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Providing Cyber-Security Services and Product Integration

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Experienced with the following Cyber-Security Products

  • The Sentinel Cyber Security System

The Sentinel Cyber Security System

The Sentinel Cyber Security System, "Sentinel," is a Cyber Security System developed to protect your organization's valuable information and your computer's critical functions from "Insider" attacks and "Hackers" as well. "Insiders" can be foreign agents, disgruntled employees, terrorist organizations, or unauthorized intruders that breach physical security. The Sentinel is a hardware-based security system that operates independently of the computer's operating system, software, and data-processing hardware. Its features include Identification and Authentication, Multi-level Access Control, Residual Information Protection, Isolation and Separation of Security Levels, Failsafe Protection, and Audit of Security Events. Because these features are implemented in hardware that is isolated from the computer and its software, they are immune to all software-based attacks used by "Insiders" and "Hackers."

Smart Card Interface

The Sentinel controls access to hard drive(s), network(s), ports and peripherals through a Smart Card interface. With Sentinel, the computer or server can't be booted up, and network, I/O Port and peripheral connectivity can't be established unless certain interlocks are met as specified in a Security Profile tailored to each user's security clearance and need to know. The user's Security Profile, PIN and Password (encrypted) are programmed onto the user's Smart Card by the organization's Security Administrator. Therefore, access to valuable information and critical functions is protected and completely controlled by the organization.

Multi-Level Access Control

In addition to providing strong security, the Sentinel also has the capability to turn a normal desktop computer into a multi-level secure workstation. It allows ONE computer to effectively operate at up to three levels of security and control how each user can access and process data at each of these levels. Once again, the configuration of the security system is controlled through the user's Smart Card. Configurations include the number of security levels authorized for user access plus the number of networks, I/O ports and modems available to the user at each security level.

The Sentinel is available as a kit and can be installed into modern desktop computers.

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Multi-Category Access Guardian for Internet Communications (MAGIC) was developed to augment existing IPSec Virtual Private Network (VPN) technology by providing for the authentication of users and Mandatory Access Control (MAC). This overall capability allows the VPN to ensure that what user A sees and accesses is not necessarily available to user B. The most practical application of this technology is to provide a secure means to remotely access, via a TCP/IP network, data stored in large "legacy" databases by numerous users with different access rights and/or security clearances.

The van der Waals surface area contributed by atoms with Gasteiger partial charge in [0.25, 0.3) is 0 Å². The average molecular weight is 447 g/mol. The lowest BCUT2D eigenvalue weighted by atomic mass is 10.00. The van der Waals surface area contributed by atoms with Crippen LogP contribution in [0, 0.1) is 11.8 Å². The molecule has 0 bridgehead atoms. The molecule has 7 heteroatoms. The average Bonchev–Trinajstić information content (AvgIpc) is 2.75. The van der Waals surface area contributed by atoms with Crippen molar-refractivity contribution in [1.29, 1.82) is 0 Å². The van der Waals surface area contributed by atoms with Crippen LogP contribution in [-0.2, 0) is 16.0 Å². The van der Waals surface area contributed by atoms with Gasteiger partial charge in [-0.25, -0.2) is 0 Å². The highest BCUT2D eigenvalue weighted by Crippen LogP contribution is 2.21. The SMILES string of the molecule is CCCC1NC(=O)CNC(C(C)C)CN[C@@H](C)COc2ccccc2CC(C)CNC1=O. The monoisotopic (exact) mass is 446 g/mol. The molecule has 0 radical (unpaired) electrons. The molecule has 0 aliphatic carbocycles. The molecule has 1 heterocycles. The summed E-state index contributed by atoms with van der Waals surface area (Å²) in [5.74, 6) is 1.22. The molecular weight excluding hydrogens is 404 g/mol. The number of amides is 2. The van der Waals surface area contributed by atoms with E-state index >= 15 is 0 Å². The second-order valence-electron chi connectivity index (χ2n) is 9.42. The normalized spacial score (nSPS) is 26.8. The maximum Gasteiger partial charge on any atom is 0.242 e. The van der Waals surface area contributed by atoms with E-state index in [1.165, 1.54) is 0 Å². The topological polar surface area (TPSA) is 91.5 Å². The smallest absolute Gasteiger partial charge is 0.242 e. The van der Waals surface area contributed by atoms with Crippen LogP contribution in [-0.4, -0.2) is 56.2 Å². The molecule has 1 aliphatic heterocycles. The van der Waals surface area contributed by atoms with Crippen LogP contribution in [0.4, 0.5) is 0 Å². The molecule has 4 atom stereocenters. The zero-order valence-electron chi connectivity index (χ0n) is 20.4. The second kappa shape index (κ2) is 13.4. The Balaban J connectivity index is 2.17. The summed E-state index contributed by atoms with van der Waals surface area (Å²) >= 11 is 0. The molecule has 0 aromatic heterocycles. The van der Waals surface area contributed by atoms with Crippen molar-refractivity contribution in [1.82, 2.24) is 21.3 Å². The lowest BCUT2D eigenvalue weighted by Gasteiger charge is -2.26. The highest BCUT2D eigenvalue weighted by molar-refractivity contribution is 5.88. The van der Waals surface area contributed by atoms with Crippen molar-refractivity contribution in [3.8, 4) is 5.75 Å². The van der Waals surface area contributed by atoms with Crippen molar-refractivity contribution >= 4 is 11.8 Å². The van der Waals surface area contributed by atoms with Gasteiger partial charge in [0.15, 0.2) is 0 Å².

Secure Multi-Level Access to Legacy Databases

A Smart Card stores each user's access-rights label and is used as a token to authenticate the user to the client machine or IP. Once the user is authenticated, the user's access-rights label is read and utilized by the VPN client to accept or reject packets via the VPN.

The overall design of MAGIC is independent of a specific label format. In fact, any label format that is capable of defining the number of labels required to support the identification of user access rights and access rights requirements is acceptable as long as consistency is maintained throughout the environment of authorized users of the legacy database(s). If MAGIC is used to support multiple legacy systems in which there will be a large number of remote users from different organizations, a standard label format should be considered such as defined in Federal Information Processing Standard (FIPS) Publication 188, "Standard Security Label for Information Transfer" and the CIPSO Label Format defined by the IETF. Of significance, data labeling is accomplished external to the database. Therefore, the labeling process will not disturb the database.

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